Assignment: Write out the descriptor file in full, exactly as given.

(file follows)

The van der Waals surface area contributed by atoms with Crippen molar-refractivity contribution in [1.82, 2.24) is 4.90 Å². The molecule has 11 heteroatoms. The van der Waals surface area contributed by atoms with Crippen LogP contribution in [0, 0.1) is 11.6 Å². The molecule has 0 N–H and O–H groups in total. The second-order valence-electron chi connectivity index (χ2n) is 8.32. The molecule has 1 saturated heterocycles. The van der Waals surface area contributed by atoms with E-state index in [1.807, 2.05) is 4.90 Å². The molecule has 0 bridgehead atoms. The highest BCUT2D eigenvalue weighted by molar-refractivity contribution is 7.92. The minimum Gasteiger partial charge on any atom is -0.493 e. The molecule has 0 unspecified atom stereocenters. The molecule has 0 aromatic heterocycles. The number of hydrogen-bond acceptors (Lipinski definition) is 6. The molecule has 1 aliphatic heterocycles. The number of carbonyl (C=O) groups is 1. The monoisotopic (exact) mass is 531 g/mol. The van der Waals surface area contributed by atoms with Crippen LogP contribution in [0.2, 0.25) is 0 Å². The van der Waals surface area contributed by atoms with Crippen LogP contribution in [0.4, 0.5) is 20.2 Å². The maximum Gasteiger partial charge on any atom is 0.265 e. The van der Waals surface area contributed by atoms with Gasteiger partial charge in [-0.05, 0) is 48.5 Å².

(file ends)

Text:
The van der Waals surface area contributed by atoms with Crippen molar-refractivity contribution in [1.82, 2.24) is 4.90 Å². The molecule has 11 heteroatoms. The van der Waals surface area contributed by atoms with Crippen LogP contribution in [0, 0.1) is 11.6 Å². The molecule has 0 N–H and O–H groups in total. The second-order valence-electron chi connectivity index (χ2n) is 8.32. The molecule has 1 saturated heterocycles. The van der Waals surface area contributed by atoms with E-state index in [1.807, 2.05) is 4.90 Å². The molecule has 0 bridgehead atoms. The highest BCUT2D eigenvalue weighted by molar-refractivity contribution is 7.92. The minimum Gasteiger partial charge on any atom is -0.493 e. The molecule has 0 unspecified atom stereocenters. The molecule has 0 aromatic heterocycles. The number of hydrogen-bond acceptors (Lipinski definition) is 6. The molecule has 1 aliphatic heterocycles. The number of carbonyl (C=O) groups is 1. The monoisotopic (exact) mass is 531 g/mol. The van der Waals surface area contributed by atoms with Crippen LogP contribution in [0.2, 0.25) is 0 Å². The van der Waals surface area contributed by atoms with Crippen LogP contribution in [0.4, 0.5) is 20.2 Å². The maximum Gasteiger partial charge on any atom is 0.265 e. The van der Waals surface area contributed by atoms with Gasteiger partial charge in [-0.05, 0) is 48.5 Å².